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Open and laparoscopic living donor nephrectomy in Switzerland: a retrospective assessment of clinical outcomes and the motivation to donate


Dahm, Felix; Weber, Markus; Müller, Benjamin; Pradel, Françoise G; Laube, Guido F; Neuhaus, Thomas J; Cao, Claude; Wüthrich, Rudolf P; Thiel, Gilbert T; Clavien, Pierre-Alain (2006). Open and laparoscopic living donor nephrectomy in Switzerland: a retrospective assessment of clinical outcomes and the motivation to donate. Nephrology, Dialysis, Transplantation, 21(9):2563-2568.

Abstract

Background. Laparoscopic living kidney nephrectomy is thought to be associated with reduced morbidity, when compared to open nephrectomy. The purpose of this study was to explore the impact of these techniques on donors' clinical outcomes, satisfaction and motivation to donate. Methods. Clinical outcomes were retrospectively compared in 152 open (n = 71) or laparoscopic (n = 81) donor procedures. Donor satisfaction and motivation were assessed with a self-administered questionnaire. Results. The complication rate was the same with both procedures and the majority of complications were mild. Laparoscopy was significantly less painful and resulted in an insignificantly faster return to active life. More than 80% of the donors volunteered to donate without pressure. Worries about future health status, pain or scars were not important in the decision to donate. Similarly, only 15% considered the surgical procedure as instrumental for their decision. Few donors currently worried about their health with one kidney and more than 95% of the donors in both groups stated that they would give their kidney again. Conclusions. Living donor nephrectomy is safe, regardless of the procedure used. Although the laparoscopic nephrectomy offers clear short-term benefits over the open nephrectomy, donors' satisfaction was excellent with both surgical approaches. Moreover, the type of procedure did not seem to influence their decision to donate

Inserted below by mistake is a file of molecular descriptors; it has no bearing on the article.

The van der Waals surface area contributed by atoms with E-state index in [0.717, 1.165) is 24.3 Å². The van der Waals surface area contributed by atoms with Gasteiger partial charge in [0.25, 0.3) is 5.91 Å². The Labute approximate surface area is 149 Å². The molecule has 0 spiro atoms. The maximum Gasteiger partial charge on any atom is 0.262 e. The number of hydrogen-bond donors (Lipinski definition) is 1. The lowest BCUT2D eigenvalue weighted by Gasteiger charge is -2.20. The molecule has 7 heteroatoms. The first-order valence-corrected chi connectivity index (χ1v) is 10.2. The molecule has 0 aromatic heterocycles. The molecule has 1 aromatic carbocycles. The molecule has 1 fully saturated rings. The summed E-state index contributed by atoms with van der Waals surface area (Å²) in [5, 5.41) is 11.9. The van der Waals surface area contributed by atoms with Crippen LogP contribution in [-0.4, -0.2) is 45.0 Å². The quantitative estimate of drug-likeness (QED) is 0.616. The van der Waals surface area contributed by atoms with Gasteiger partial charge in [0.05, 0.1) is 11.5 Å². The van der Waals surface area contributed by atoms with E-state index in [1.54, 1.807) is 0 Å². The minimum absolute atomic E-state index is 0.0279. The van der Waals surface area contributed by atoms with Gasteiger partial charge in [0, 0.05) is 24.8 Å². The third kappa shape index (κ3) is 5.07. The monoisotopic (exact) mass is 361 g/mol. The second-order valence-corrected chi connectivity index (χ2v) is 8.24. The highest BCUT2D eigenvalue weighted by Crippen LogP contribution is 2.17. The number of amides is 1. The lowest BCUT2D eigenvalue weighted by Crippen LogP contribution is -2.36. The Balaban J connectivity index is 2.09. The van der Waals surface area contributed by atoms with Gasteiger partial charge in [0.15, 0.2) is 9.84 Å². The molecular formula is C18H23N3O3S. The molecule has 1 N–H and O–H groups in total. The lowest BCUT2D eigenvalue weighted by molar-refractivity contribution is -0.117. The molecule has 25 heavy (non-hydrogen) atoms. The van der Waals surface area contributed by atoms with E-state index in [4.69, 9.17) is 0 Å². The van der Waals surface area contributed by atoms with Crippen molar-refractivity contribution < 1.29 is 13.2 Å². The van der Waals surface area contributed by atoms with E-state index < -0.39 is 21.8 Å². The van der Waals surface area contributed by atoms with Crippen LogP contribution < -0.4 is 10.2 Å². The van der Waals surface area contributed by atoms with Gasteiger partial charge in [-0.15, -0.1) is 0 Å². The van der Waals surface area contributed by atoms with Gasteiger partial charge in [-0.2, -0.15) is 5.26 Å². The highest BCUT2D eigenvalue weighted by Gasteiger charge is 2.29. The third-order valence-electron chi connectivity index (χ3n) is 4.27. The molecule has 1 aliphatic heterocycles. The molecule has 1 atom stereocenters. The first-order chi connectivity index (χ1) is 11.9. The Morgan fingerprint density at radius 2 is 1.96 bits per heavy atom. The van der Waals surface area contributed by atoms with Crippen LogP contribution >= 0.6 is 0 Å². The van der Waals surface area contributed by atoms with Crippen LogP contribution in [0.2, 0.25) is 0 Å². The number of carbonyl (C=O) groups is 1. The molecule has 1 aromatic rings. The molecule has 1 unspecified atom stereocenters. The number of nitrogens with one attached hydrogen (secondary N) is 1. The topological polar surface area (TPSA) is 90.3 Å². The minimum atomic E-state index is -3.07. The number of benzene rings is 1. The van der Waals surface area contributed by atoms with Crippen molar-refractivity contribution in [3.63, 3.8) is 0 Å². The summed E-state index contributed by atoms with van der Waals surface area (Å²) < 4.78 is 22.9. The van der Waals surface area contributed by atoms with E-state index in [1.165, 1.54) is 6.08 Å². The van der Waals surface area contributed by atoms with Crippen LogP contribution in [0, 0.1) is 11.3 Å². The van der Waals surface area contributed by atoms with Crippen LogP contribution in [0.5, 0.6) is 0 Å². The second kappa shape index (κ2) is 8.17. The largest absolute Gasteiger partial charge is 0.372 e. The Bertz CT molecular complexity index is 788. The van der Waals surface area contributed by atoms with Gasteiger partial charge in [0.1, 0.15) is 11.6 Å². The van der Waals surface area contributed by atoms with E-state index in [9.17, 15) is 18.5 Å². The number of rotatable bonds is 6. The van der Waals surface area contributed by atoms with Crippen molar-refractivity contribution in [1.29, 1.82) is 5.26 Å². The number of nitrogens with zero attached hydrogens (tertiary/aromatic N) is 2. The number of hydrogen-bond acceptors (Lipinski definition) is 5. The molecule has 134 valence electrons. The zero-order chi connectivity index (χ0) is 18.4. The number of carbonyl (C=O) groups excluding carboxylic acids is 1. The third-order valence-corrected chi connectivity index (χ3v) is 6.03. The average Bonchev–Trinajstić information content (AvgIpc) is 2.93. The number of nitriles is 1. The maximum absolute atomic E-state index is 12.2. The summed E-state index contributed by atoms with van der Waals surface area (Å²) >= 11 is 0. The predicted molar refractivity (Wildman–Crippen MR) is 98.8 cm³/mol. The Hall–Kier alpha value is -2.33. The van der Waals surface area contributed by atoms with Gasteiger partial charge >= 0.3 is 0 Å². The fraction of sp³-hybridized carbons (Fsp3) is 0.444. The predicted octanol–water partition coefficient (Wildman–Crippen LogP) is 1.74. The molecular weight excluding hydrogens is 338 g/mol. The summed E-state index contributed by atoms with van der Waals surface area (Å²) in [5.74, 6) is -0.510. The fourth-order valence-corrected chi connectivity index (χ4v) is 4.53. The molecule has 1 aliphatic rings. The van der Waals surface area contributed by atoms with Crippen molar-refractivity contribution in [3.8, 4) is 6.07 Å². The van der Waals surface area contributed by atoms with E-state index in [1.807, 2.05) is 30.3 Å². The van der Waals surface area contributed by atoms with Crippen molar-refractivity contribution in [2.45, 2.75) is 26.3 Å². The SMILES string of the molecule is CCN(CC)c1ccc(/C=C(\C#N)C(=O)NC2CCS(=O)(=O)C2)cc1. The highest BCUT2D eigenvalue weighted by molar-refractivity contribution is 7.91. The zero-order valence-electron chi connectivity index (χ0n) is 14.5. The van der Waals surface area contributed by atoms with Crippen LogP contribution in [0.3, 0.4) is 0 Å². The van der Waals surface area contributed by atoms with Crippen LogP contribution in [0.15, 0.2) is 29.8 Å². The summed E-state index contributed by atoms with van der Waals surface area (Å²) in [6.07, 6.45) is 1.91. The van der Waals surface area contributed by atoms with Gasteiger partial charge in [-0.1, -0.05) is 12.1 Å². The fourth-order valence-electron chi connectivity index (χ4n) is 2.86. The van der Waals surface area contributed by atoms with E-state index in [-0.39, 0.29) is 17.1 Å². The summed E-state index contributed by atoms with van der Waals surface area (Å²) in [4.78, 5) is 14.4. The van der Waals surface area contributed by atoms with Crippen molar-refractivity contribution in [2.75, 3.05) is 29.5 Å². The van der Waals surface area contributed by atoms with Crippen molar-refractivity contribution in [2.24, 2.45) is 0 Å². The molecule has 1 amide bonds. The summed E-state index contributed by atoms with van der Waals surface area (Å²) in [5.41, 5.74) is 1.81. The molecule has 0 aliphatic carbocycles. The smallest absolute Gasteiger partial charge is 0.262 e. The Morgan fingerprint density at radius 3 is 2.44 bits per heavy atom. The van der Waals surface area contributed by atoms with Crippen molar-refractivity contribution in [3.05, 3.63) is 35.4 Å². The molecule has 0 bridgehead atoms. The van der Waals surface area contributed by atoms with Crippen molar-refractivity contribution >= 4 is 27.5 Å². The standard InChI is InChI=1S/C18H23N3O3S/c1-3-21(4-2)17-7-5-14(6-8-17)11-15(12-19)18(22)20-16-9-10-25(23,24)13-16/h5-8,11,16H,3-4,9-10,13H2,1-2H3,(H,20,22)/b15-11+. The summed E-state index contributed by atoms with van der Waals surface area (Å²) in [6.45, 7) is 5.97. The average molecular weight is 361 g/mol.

Abstract

Background. Laparoscopic living kidney nephrectomy is thought to be associated with reduced morbidity, when compared to open nephrectomy. The purpose of this study was to explore the impact of these techniques on donors' clinical outcomes, satisfaction and motivation to donate. Methods. Clinical outcomes were retrospectively compared in 152 open (n = 71) or laparoscopic (n = 81) donor procedures. Donor satisfaction and motivation were assessed with a self-administered questionnaire. Results. The complication rate was the same with both procedures and the majority of complications were mild. Laparoscopy was significantly less painful and resulted in an insignificantly faster return to active life. More than 80% of the donors volunteered to donate without pressure. Worries about future health status, pain or scars were not important in the decision to donate. Similarly, only 15% considered the surgical procedure as instrumental for their decision. Few donors currently worried about their health with one kidney and more than 95% of the donors in both groups stated that they would give their kidney again. Conclusions. Living donor nephrectomy is safe, regardless of the procedure used. Although the laparoscopic nephrectomy offers clear short-term benefits over the open nephrectomy, donors' satisfaction was excellent with both surgical approaches. Moreover, the type of procedure did not seem to influence their decision to donate

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Item Type:Journal Article, refereed, original work
Communities & Collections:National licences > 142-005
Dewey Decimal Classification:570 Life sciences; biology
Language:English
Date:1 September 2006
Deposited On:02 Nov 2018 07:19
Last Modified:24 Sep 2019 23:43
Publisher:Oxford University Press
ISSN:0931-0509
OA Status:Green
Free access at:Publisher DOI. An embargo period may apply.
Publisher DOI:https://doi.org/10.1093/ndt/gfl207
Related URLs:https://www.swissbib.ch/Search/Results?lookfor=nationallicenceoxford101093ndtgfl207 (Library Catalogue)

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